When the BBC’s “Salisbury Poisonings” went to air in the UK, it seemed inevitable that it would be screened in Australia, giving us at least a chance to prepare for this new propaganda onslaught. But just as it was “unclear” why the BBC had chosen to screen it in June, or for that matter to produce the “drama based on true events” in the first place, so it was hard to imagine what particular event or circumstance would make the rather ridiculous “Russian Novichok” story relevant again. One might have thought it foolish to remind people of it in case they weren’t so easily fooled a second time round, though for many people in Australia the first time mostly passed them by. “Putin did it again” was about the extent of their memory of the Skripal affair.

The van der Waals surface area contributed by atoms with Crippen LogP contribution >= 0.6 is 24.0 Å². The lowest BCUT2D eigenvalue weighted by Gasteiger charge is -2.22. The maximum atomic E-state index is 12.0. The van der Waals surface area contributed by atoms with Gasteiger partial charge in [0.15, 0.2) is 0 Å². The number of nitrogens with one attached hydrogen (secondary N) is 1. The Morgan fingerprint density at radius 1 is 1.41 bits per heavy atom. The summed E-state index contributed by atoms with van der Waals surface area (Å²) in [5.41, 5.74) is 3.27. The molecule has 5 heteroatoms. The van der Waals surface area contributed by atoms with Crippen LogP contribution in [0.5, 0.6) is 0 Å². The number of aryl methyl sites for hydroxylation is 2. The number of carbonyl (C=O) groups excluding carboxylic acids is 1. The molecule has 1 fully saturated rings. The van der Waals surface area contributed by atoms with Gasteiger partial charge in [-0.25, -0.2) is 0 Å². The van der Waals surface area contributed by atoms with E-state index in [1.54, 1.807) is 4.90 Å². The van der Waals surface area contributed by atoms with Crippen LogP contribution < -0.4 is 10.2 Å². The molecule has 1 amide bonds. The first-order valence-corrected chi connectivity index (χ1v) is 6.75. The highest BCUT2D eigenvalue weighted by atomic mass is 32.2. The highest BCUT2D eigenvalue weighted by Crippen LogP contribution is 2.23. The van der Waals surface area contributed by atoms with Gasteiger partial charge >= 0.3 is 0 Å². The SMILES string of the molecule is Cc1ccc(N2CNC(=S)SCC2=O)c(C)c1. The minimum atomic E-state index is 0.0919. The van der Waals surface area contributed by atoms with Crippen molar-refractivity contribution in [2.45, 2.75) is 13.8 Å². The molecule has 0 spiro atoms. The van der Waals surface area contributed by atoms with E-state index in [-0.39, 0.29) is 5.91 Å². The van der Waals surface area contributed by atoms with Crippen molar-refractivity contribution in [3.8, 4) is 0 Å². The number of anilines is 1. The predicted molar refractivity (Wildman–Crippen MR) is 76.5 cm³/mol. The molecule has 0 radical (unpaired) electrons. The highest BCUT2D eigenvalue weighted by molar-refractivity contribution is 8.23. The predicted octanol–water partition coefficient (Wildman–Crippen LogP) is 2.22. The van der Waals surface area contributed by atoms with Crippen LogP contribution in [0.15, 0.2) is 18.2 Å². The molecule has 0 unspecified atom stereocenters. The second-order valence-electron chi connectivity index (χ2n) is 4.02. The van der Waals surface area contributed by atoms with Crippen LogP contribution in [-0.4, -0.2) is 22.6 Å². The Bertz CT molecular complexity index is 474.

But the Salisbury Poisonings did appear, heralded by a flurry of promotional clips – Yulia falling sideways on the park bench – Nick Bailey shouting “do NOT go in that door” – Dawn Sturgess spraying Novichok perfume on her wrist. It was immediately clear that the dramatic recreation of events that may or may not have happened would be more emotionally persuasive than the “true story” – whatever that was.